August 30, 2018
Students in Class of 2022 at table outside the Pryzbyla Center

From the looks of things, the 850 students of the class of 2022 are alright, both on paper and in person. Yes, they’ve got high GPAs and SAT/ACT scores, as you would expect, but they’re not just smart. Two-thirds of them performed community service in high school, 41 are Eagle Scouts, 72 were youth ministers or retreat leaders, and 304 were captains of a varsity sport in high school.

 They come from the Middle Atlantic states (61%), New England (14%) and the South Atlantic (14%), with plans to study in the schools of arts and sciences (41%), business (22%), and engineering and nursing (11% each). Their interests are many and varied.

They are, all in all, a stellar group, says Dean of Admission James Dewey-Rosenfeld. “Not only are they academically prepared, but their level of involvement outside the classroom, in terms of leadership roles,” is impressive, he said. “These are young people coming in who cannot only make an impact on campus but in the city, outside the classroom, as well.”

And they’ve got energy, judging from the atmosphere on campus in the days before the semester began. At the orientation barbecue, students streamed out of the Edward J. Pryzbyla University Center and headed for lunch on a sparkling late summer Saturday. They walked in small groups and spirits were high.

Earl Patterson from Philadelphia is planning to study psychology and may add criminology as a minor. He loves the fact that campus isn’t too far from home (just far enough) and close to downtown D.C.

“You step out the door and you’re in the city,” said Patterson, turning and waving several times as groups of young men walked past, calling his name. New friends already? “I’ve met a lot of people.” And off he went to join some of them for lunch.

Phil O’Brien was already wearing his Catholic Cardinals t-shirt and sitting with a group of guys, eating plates of barbecue and chips. From Fair Haven, NJ, he plans to study management and was drawn to Catholic University’s opportunities for both service and internships. And another thing, too: the small class sizes.

“You’re not just a number,” O’Brien said, sunglasses shading his eyes from the glare. “You can get to know your professors.”

Many other students were already wearing their Catholic University gear, too, and a few had donned Washington Nationals shirts, even as the team’s prospects were fading.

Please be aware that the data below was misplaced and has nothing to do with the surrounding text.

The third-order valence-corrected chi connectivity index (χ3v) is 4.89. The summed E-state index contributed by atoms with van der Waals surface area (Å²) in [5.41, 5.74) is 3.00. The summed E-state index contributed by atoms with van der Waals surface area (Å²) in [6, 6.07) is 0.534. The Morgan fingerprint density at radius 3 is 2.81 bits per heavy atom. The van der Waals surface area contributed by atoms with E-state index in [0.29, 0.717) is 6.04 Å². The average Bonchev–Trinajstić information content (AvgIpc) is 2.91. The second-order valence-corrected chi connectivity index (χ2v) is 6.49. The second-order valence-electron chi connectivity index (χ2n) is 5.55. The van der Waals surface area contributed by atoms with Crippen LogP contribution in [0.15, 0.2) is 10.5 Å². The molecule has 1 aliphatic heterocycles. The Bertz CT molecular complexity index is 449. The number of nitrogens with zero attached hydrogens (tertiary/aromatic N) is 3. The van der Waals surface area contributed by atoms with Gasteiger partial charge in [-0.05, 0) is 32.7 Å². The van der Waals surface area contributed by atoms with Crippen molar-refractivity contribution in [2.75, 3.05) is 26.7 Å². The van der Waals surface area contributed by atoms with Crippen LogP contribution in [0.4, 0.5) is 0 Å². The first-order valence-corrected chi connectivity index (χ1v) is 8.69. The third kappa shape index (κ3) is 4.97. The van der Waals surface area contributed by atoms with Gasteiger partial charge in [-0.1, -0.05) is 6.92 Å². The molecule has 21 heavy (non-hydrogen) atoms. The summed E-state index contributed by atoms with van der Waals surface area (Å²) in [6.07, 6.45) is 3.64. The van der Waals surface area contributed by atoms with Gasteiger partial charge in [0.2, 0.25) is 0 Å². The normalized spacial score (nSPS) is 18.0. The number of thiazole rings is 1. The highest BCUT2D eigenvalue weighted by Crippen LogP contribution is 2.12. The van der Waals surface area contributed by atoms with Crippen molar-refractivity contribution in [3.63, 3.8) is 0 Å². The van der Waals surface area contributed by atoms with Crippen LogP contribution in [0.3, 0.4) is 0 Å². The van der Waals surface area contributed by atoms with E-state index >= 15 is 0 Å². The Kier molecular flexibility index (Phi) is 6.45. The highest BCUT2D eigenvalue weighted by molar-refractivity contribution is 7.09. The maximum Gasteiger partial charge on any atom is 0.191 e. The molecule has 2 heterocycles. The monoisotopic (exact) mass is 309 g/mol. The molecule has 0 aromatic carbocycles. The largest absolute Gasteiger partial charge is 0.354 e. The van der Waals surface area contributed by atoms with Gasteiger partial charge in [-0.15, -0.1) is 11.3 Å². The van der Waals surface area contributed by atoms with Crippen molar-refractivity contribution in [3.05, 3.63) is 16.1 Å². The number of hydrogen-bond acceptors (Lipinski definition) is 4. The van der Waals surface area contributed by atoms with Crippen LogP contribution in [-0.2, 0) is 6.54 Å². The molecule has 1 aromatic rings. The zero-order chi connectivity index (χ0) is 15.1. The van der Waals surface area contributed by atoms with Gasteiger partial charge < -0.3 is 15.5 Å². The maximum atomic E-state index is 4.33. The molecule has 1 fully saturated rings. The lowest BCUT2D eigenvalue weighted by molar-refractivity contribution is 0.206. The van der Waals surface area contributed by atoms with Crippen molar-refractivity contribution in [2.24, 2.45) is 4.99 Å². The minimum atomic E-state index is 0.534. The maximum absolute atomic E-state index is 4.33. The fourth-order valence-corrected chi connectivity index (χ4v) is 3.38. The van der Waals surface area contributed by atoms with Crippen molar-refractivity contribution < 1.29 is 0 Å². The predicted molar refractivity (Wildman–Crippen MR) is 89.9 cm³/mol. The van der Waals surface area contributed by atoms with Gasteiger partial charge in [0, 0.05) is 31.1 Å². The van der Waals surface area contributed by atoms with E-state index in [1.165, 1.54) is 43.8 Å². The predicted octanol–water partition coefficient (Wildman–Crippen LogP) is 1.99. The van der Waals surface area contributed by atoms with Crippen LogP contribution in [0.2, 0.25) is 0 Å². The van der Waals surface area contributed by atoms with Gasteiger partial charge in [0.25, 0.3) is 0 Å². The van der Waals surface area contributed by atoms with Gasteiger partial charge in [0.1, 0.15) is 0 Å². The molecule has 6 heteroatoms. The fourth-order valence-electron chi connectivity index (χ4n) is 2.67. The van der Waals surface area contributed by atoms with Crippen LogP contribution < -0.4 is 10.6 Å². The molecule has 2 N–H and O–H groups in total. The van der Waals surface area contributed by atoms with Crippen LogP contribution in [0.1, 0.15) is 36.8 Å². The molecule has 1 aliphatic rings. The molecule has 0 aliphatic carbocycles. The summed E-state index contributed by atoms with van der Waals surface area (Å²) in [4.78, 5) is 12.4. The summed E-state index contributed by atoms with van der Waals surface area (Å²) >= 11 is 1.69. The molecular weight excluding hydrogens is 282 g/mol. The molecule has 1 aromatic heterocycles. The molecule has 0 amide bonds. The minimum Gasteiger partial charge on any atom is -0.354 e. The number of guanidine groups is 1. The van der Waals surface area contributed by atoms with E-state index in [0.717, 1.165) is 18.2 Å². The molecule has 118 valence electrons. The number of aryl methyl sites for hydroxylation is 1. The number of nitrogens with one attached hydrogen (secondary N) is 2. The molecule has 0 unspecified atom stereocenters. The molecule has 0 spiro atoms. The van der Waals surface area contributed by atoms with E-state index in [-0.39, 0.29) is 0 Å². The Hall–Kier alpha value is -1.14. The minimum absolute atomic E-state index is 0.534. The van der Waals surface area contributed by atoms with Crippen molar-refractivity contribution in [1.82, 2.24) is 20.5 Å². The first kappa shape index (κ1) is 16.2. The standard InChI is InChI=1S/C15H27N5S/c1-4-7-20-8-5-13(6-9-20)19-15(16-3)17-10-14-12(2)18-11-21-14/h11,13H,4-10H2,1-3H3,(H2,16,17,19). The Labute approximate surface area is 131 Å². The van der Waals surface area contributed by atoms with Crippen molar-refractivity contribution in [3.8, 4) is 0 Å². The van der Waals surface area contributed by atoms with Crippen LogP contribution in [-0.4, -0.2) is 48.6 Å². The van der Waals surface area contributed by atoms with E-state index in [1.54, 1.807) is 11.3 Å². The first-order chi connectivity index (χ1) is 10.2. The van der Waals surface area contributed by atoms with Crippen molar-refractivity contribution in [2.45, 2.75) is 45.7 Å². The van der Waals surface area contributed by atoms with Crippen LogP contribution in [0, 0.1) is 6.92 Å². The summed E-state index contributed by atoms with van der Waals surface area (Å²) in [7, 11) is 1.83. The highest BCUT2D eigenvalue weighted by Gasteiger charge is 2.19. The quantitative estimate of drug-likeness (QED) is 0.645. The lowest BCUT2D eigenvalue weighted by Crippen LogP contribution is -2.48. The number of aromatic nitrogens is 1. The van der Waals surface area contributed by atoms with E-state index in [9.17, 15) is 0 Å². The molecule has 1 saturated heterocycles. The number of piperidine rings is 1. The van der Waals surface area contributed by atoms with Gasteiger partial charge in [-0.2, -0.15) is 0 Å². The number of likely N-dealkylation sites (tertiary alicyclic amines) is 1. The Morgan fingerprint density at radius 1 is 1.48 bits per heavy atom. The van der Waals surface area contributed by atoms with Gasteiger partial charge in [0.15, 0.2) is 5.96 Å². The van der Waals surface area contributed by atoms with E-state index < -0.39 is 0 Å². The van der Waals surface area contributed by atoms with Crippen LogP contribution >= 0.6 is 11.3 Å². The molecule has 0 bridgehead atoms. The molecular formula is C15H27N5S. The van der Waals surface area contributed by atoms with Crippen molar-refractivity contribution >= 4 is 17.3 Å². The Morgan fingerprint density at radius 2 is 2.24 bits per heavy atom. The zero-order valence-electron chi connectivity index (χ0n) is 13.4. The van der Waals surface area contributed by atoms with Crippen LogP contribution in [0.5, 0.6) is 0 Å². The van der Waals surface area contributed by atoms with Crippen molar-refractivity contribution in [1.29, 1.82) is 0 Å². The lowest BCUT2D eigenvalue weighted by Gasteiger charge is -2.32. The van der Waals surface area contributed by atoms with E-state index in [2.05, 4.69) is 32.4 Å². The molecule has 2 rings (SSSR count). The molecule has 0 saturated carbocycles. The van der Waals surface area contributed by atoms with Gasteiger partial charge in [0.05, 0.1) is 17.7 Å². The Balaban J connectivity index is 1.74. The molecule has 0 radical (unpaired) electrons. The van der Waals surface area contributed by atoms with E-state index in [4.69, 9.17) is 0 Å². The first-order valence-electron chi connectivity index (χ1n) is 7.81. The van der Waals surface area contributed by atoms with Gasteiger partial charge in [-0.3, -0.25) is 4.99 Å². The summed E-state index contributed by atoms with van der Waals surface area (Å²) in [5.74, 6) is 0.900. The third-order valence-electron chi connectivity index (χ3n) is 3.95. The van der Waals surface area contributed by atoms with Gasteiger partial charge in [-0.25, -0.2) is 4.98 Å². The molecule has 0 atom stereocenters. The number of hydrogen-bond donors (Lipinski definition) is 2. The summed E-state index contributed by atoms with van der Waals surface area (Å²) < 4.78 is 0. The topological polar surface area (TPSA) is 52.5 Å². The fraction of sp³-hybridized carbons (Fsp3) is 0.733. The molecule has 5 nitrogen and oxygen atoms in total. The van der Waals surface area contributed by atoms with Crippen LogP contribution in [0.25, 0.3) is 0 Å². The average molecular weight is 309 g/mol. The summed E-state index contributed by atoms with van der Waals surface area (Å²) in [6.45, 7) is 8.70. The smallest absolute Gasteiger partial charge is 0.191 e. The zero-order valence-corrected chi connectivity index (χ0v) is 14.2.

Christina Fairbanks, William Hartman and Abby Stevens
Orientation Advisors, left to right, Christina Fairbanks, William Hartman and Abby Stevens

Under another tent nearby, groups of orientation advisors sat in hard-to-miss cardinal red and white shirts, chowing down. Each had been assigned a group of freshmen, helping them unload their cars on move-in day and debriefing with them each afternoon when orientation sessions ended.

Christina Fairbanks and Abby Stevens, both senior nursing students, were doing this for the second time.

“We like to think of it as a full-year thing,” said Stevens, who, like her fellow advisors, gives out her contact info in case her advisees have questions once classes began. The two were thoughtful for a moment when asked if they had any observations about this year’s incoming class.

“They seem comfortable in their own skin,” said Stevens, with Fairbanks adding that they were perhaps “a little more outgoing” than last year’s class.

Back in the big tent, Scott and Laura McKinnon were seeing off their son, Scott, who will be studying business and hopes to play baseball for Catholic. A native of Long Island, McKinnon was polite and excited about starting his college career.

McKinnon Family

“Everybody’s really welcoming,” he said, looking around the tent. “The city is close, but it’s an awesome, beautiful campus.”

His grandparents, Betty and George Newman, had also come along to see him off. Betty remarked on the army of orientation advisors who made move-in day an organized affair. Two generations’ worth of heads nodded when asked if they were confident Scott would do well at Catholic.

“They’re great parents,” said Betty proudly. “They gave him all the tools he needs.”

McKinnon smiled at his grandmother and said, “I’m ready to go.”